The Portland Trail Blazers played one excellent half of basketball—and one not so excellent half—on Friday, blowing a 21-point lead late to fall on the road to the Philadelphia 76ers, 120-119. After the Blazers led nearly wire-to-wire, Joel Embiid knocked down a foul-line go-ahead jumper with 1.1 seconds left to snatch the win right from under Portland’s noses.
Anfernee Simons led the Blazers with 34 points in his second return from a injury. Damian Lillard struggled through a poor shooting night (6-15), but still finishing with 22 points, 11 assists and 6 rebounds.
The Blazers wasted no time making good use of the still minutes-limited Jusuf Nurkic. The hulking Bosnian showed flashes of his “Beast” form early, lumbering into the paint and flipping in a mini-hook for the first points of the game. A couple trips later, while directing the offense from the top of the key, he found a wide open Simons who knocked down an angle three and Portland was suddenly off to the races.
The proverbial hands were hot aplenty for the Blazers in the early going, led by Simons with 13 points in the quarter. He and Jerami Grant both knocked down back-to-back threes which helped build a 24-11 lead midway through the period.
But Embiid is a load, and as soon as Nurkic went to the bench, Portland couldn’t keep the MVP hopeful away from the basket. Embiid led all scorers in the quarter with 14 points after getting the foul line eight times, but the saving grace for the Blazers was that he made only half of those attempts.
A pair of nifty running jumpers by Simons in the final minute help give a bit of breathing room, and the Blazers held a 37-29 lead after one.
If Simons was feeling it during his first stint, he must have unlocked a whole new sense during his next one. Ant came out confident and dangerous, coolly drilling a 27-foot laser from the top of the arc that restored a double-digit advantage for Portland after Philly had closed the gap. He followed that up with another coolly-tossed dart from nearly the same location before driving and finding a wide open Cam Reddish for a dunk. When Simons finally checked out at about the 8:00 mark, he had 19 points and the Blazers led by 12.
From there, Portland finished the half as well as just about any in recent memory. After Lillard made his return and proceeded to immediately slice through the Sixers defense for an easy layup, Philly had seen enough and started to send multiple defenders his way. Dame saw it coming. Flipping a switch, Lillard effortlessly transitioned into a shot-creating virtuoso, assisting on each of the Blazes’ next five baskets.
At the other end, Portland’s zone stymied Philadelphia. James Harden couldn’t hit water from a boat as all five of his heaves from distance failed to find the mark, while Embiid struggled to get the same calls he received earlier when attacking Nurkic in the paint.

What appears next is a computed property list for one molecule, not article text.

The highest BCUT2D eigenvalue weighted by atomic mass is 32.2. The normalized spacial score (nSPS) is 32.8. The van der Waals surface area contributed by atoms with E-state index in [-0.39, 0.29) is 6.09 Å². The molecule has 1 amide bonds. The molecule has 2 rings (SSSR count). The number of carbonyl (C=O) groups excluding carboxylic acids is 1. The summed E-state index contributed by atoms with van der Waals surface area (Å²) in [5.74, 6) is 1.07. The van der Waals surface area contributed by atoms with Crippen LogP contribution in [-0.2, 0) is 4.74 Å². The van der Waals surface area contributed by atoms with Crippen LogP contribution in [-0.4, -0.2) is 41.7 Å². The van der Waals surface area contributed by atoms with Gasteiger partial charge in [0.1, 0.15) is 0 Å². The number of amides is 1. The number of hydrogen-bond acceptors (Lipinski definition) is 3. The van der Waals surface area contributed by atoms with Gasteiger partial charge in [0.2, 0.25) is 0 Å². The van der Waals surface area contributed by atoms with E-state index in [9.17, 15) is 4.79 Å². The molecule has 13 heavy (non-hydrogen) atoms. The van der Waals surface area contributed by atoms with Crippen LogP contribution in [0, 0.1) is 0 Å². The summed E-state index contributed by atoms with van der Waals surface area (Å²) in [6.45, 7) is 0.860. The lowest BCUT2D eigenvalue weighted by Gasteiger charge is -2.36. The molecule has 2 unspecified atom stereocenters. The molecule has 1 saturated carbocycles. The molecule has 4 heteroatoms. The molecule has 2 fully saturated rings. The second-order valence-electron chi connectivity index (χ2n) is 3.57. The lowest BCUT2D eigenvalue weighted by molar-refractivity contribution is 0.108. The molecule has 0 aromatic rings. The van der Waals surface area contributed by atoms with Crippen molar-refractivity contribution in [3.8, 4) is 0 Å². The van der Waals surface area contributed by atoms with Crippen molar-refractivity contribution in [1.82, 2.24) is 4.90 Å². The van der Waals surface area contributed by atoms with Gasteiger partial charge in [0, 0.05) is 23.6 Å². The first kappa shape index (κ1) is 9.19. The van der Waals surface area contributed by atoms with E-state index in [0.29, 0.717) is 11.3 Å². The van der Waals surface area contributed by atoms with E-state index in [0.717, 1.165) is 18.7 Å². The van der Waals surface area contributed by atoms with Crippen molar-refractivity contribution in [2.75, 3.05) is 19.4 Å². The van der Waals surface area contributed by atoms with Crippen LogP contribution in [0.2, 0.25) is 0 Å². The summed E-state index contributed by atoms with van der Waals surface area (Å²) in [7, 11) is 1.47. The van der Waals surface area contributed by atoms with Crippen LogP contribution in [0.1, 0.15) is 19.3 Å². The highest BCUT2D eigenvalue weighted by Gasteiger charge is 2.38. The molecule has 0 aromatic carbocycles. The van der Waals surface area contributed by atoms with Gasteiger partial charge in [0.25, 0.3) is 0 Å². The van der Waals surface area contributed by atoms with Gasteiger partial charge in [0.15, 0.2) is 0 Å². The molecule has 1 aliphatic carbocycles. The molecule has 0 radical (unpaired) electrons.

Dominating at both ends of the floor, the Blazers went on a 21-2 run over a four-minute stretch. Embiid and Tobias Harris were able to make up some of the ground in the closing minutes, but Portland still headed into the break with a commanding 71-56 lead.
Another triple from Simons followed by a wide open alley-oop finish by Matisse Thybulle seemingly had the Blazers rolling to start the second half. Instead it marked the beginning of a long dry spell. Over the next five minutes, the Sixers rattle off a 13-4 run, with Portland’s only production coming from Simons. It wasn’t until the 4:23 mark that a Blazer not named Anfernee scored again, when Reddish knocked down an angle three.
By then, Philly had whittled Portland’s lead down to 13 at 86-73. They clearly weren’t going to back down.
Lillard and Grant helped stop the bleeding down the stretch, matching the Sixers for the remainder of the period and setting the table for a tense fourth quarter. Heading into the final frame, the Blazers led 96-85.
As was par for the game, Simons began another quarter effortlessly finding his shooting stroke. First he beat his man into the paint to deliver a running floater, then he collected himself from 27 feet with a shifty stepback, finding nothing but the bottom of the net. The latter gave Portland a 14-point cushion at 101-87. Then they would try to hold on for dear life.
A pair of baskets from Danuel House cut the Blazers’ lead back down to single digits. A minute later, when Harden skipped down the lane to convert an and-1 layup that pulled Philly within 5, you could almost hear a collective groan from Portland fans.
Harden continued to cause mayhem, knocking down a three that made it a single-possession game before Embiid drew a foul and completed the comeback at the foul line.
The Blazers had chances to put the game out of reach in the final minutes - notably four trips to the line for Nurkic - but came up empty handed. It ended up costing them the game. The score remained tied at 114 for a solid minute until Lillard drilled a 20-foot fadeaway from the left corner. The stalemate was broken at 116-114 with just over a minute remaining.
Tyrese Maxey answered with an equalizer at the other end, then Nurkic hit a shot at the cup. He was fouled and converted, putting Portland up three. They fouled intentionally, leading to two free throws from Maxey. A Lillard pass got intercepted on the ensuing possession, which set the stage for Embiid’s theatrics. Tough way to lose.
Stay tuned for analysis from the game coming soon!
The Blazers will get a day off before wrapping up the road trip Sunday evening against the New Orleans Pelicans. Tip is set for 4 p.m.